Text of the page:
What’s the main RAM memory consumption of the above graph?
Each Sort Action consumes 5 GB RAM: Since these two Sort Actions are running in parallel, the total RAM memory consumption of this graph is 5GB+5GB=10GB. The same graph executed on 1 CPU (i.e. without the Multithread Actions) consumes only 5GB RAM.
When you are executing in parallel some Anatella graph, the total RAM memory consumption usually increases substantially (compared to the “1-CPU-execution”). In the above example, the memory consumption for the “parallel” execution rises to 10 GB, compared to only 5GB for the simple, “sequential” execution.
If the total RAM memory consumption exceeds the amount of physical RAM inside your computer, then you are in trouble because MSWindows will be forced to “swap” (also named “paging”). When MSWindows “swaps” all processing speed is divided by 100 or more: The computation becomes so slow that it’s better to stop all computation and re-design your data-transformation-graph to use less RAM.
You can check the total physical RAM memory available to you and the memory consumption of your Anatella graphs, by looking at the MSWindows “Task Manager”.
To run the MSWindows “Task Manager”, right-click the MSWindows Taskbar and select “Start Task Manager”:
The amount of total physical RAM memory available to run your graphs is visible here:
In the above example, I still have 7572 MB ≈ 7.5 GB of Available Physical RAM memory to run my Anatella graphs. When you start your data-transformation-graph, Anatella start consumming some RAM memory and the amount of Available Physical RAM memory decreases. When this amount drops to zero, MSWindows will start “swapping” and all computations (from the whole computer) nearly stop. You should avoid that!
The Actions that consume a great quantity of RAM memory are:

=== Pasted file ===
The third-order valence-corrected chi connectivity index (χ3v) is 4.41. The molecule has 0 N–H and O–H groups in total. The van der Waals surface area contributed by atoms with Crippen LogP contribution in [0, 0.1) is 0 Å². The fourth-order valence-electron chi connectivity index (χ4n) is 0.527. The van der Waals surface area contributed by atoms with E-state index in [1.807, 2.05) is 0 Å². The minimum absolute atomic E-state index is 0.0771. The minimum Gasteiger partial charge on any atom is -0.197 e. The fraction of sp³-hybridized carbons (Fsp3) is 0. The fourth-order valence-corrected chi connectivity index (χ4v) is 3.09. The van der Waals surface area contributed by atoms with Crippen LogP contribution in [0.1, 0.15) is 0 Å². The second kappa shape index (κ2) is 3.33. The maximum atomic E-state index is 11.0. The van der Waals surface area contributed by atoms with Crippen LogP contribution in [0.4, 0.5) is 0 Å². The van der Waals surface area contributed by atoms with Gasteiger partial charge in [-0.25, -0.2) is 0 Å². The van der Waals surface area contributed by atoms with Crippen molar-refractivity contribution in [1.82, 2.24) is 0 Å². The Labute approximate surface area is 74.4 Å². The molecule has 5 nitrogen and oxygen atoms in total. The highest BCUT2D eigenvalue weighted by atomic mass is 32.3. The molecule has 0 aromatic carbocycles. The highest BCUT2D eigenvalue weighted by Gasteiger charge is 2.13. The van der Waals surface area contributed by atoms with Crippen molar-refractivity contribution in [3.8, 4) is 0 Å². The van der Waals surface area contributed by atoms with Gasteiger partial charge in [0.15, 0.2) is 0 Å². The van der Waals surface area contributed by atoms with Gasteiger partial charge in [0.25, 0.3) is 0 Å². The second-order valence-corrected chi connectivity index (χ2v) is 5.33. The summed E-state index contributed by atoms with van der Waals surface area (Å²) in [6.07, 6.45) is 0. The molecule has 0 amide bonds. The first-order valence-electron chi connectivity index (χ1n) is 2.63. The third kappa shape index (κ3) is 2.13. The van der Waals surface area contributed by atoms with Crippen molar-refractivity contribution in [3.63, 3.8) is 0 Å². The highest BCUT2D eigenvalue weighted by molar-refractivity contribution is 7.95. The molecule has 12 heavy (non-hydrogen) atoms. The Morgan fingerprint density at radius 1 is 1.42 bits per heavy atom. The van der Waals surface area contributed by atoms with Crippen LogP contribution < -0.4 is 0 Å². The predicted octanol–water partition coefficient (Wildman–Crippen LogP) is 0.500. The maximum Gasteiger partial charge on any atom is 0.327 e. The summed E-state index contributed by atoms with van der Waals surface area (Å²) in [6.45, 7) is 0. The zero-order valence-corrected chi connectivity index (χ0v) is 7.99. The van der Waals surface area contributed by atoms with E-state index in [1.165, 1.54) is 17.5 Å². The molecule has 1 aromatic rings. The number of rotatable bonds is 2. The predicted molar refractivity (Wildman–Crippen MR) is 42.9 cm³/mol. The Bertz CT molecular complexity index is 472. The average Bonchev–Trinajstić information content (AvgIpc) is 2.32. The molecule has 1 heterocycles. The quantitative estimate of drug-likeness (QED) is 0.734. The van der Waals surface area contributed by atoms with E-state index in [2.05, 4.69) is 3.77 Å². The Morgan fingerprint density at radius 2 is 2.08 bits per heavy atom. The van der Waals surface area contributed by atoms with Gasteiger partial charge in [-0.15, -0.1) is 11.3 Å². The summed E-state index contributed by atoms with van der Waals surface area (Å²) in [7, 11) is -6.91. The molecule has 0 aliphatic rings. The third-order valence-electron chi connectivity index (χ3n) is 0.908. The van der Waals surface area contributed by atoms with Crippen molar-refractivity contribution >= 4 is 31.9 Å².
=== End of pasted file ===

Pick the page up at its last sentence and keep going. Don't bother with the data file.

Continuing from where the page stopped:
•The MultiJoin Action: This Action starts by loading into RAM memory all the Slaves tables (on pin 1 and above). If there are a great quantity of large slave tables, the MultiJoin Action will consume a great quantity of RAM.
•The FilterOnKey Action: This Action works in the same way as the MultiJoin Action: It start by leading into RAM memory the table on the second pin. If this table is large, then it will consume a large quantity of RAM.
•The Sort Action: To sort large table, you need a large “tape size”. It means creating a large buffer into RAM memory (that contains one tape data).
•The Aggregate Action (when the option “Use in-RAM algorithm for small output tables” is checked): All the output tables (i.e. all the “aggregates”) must fit into RAM memory.
•Most of the Actions for “Graph Mining” are loading the whole graph to analyze into RAM memory. If this graph is large, then it will consume a large quantity of RAM. These Actions include the CommunityDetection Action, the NodeAnalysis Action, the SignificanceLevel Action, the Leadership Action.
•Most of the Actions for “Operational Research” are loading the whole table to analyze into RAM memory. If this table is large, then it will consume a large quantity of RAM. These Actions include the KNN Action and the DatasetReduction Action and the AssignmentSolver Action.
You should pay extra attention to RAM memory consumption when the above Actions are running in parallel. If you exceed the total amount of Available Physical RAM memory of your computer, all computations will slow down radically.